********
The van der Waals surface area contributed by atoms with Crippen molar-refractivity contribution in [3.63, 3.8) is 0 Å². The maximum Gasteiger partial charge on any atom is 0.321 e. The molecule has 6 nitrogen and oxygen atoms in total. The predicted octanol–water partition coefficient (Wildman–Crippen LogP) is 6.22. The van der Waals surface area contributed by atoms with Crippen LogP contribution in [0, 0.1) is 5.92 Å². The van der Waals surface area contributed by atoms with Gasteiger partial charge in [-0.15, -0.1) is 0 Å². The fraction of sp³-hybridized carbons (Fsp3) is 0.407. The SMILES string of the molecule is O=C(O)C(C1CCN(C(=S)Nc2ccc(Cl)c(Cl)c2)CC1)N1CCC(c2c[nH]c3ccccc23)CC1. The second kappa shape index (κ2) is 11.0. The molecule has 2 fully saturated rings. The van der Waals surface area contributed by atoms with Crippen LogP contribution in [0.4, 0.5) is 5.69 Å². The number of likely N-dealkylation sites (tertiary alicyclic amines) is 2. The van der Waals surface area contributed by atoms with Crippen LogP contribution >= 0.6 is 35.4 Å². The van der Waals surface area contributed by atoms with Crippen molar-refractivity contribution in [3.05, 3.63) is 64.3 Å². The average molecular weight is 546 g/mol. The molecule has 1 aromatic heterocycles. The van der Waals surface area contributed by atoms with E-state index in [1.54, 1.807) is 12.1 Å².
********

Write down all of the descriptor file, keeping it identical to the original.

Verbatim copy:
The van der Waals surface area contributed by atoms with Crippen molar-refractivity contribution in [3.63, 3.8) is 0 Å². The maximum Gasteiger partial charge on any atom is 0.321 e. The molecule has 6 nitrogen and oxygen atoms in total. The predicted octanol–water partition coefficient (Wildman–Crippen LogP) is 6.22. The van der Waals surface area contributed by atoms with Crippen LogP contribution in [0, 0.1) is 5.92 Å². The van der Waals surface area contributed by atoms with Gasteiger partial charge in [-0.15, -0.1) is 0 Å². The fraction of sp³-hybridized carbons (Fsp3) is 0.407. The SMILES string of the molecule is O=C(O)C(C1CCN(C(=S)Nc2ccc(Cl)c(Cl)c2)CC1)N1CCC(c2c[nH]c3ccccc23)CC1. The second kappa shape index (κ2) is 11.0. The molecule has 2 fully saturated rings. The van der Waals surface area contributed by atoms with Crippen LogP contribution in [0.4, 0.5) is 5.69 Å². The number of likely N-dealkylation sites (tertiary alicyclic amines) is 2. The van der Waals surface area contributed by atoms with Crippen LogP contribution >= 0.6 is 35.4 Å². The van der Waals surface area contributed by atoms with Crippen molar-refractivity contribution in [3.05, 3.63) is 64.3 Å². The average molecular weight is 546 g/mol. The molecule has 1 aromatic heterocycles. The van der Waals surface area contributed by atoms with E-state index in [1.54, 1.807) is 12.1 Å².